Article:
However, I saw a few things that didn’t quite sit right, so….

Read the rest of this entry

My first (deliberate) Sketchnotes – from “Gamification in Education”

Visual Note-Taking

While I haven’t digested this article in its entirety, I’m seeing more and more of these kinds of approaches to note-taking and information mapping. I’ll add some comments later, but this was simply too fantastic a post NOT to reblog. Thanks, Jackie!

User Generated Education

As should be the case, there is ongoing discussion among educators about the skills that should be taught to their learners.  One such skill is note-taking.  Note-taking is typically classified as a study skill and taught as it has been through the history of institutionalized education – the outline.

When I started researching brain-compatible learning (see neuroscientist John Medina’s Vision Trumps All Other Senses),  I was exposed to the mind-map as a tool for organization, comprehension, and note-taking.  Mind-maps have several benefits:

http://www.visual-mapping.com/2011/05/study-shows-key-benefits-of-mind.html

. . .  and according to Giulia Forsythe:

As Temple Grandin says, “the world needs all kinds of minds.” and some of those minds “think in pictures”. Doodling is a form of external thought that allows you to visualize the connections you are making while thinking. In the conscious mind, doodling can assist concentration and focus but even in the unconscious mind, while doodling and day…

View original post 151 more words

Pinterest: It took a while, but I get it. Finally.

Pinterest LogoIn many respects (for those who subscribe to such things), I am a typical Taurus, and stubborn as hell. I admit that there are times when I will resist trying new things until I know I can see the benefits for me. Once I “get it”, however, I’m unstoppable.

That paragraph accurately sums up my experience with Twitter. While initially skeptical, I have now – as most of you know – embraced the tool enthusiastically because I see the value from a personal and professional point of view. A secondary benefit is, of course, the entertainment value.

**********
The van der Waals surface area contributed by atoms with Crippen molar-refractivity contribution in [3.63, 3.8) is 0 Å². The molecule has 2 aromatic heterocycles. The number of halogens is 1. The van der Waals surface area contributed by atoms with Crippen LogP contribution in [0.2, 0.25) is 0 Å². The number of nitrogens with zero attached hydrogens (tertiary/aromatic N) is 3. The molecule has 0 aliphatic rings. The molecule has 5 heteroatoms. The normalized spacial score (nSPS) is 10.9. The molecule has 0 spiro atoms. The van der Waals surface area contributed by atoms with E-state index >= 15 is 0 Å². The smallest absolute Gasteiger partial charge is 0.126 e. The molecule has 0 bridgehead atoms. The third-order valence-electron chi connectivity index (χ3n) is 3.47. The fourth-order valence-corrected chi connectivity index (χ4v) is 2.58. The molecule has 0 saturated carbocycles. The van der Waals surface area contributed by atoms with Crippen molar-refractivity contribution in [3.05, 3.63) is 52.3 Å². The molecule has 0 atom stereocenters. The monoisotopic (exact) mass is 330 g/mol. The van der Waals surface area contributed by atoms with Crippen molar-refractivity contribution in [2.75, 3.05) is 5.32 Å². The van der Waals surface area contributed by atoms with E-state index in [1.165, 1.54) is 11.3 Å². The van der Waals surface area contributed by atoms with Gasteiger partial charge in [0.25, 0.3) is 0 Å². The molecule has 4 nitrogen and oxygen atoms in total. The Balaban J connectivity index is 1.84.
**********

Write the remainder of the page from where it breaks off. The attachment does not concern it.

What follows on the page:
And then came Pinterest…

Read the rest of this entry

Thoughts on Atrixware’s recent post on Destructive Trends in Learning

I follow a number of vendors through my Facebook presence and this post from Atrixware caught my eye. The title certainly had some drawing power because L&D professionals are frequently (and often unwittingly) engaged in destructive behaviour. Not for themselves, of course, but in terms of learning outputs and impact. Let’s face it: we’ve all been there.

The major thread of the article is that the e-learning community is akin to the Lemming, following leaders or new ideas in droves. I suppose there’s some anecdotal truth to that assertion, in much the same way people become enchanted with the zeitgeist of the day in their work or social circles.

While the general guidance is OK at a basic level for L&D, I struggle somewhat with their points, so here are my thoughts. Read the rest of this entry

Simplifying Learning – From Jane Hart

This Mind map is from Jane’s June 4 chat about simplifying learning. Very interesting to explore and look at the things I’m already aware of as well as the ones that I need to take a much closer look at.

Sadly, I can’t get the map to embed properly, so the link will have to suffice.

3 Aspects of Deep Learning …

3 Aspects of Deep Learning ….

I love what John E. Smith (@StratLearner) has to say about this topic.  It’s closely related to a previously-mentioned post of mine that’s still in the works.  As L&D professionals, we need to be aiming for “deep learning” but it seems that our efforts often wind up only getting to a more superficial level; an issue that speaks more to overall implementation and adoption issues, rather than a specific ID fault.

What’s most telling for me is the opening quote. Read it, and you’ll see why.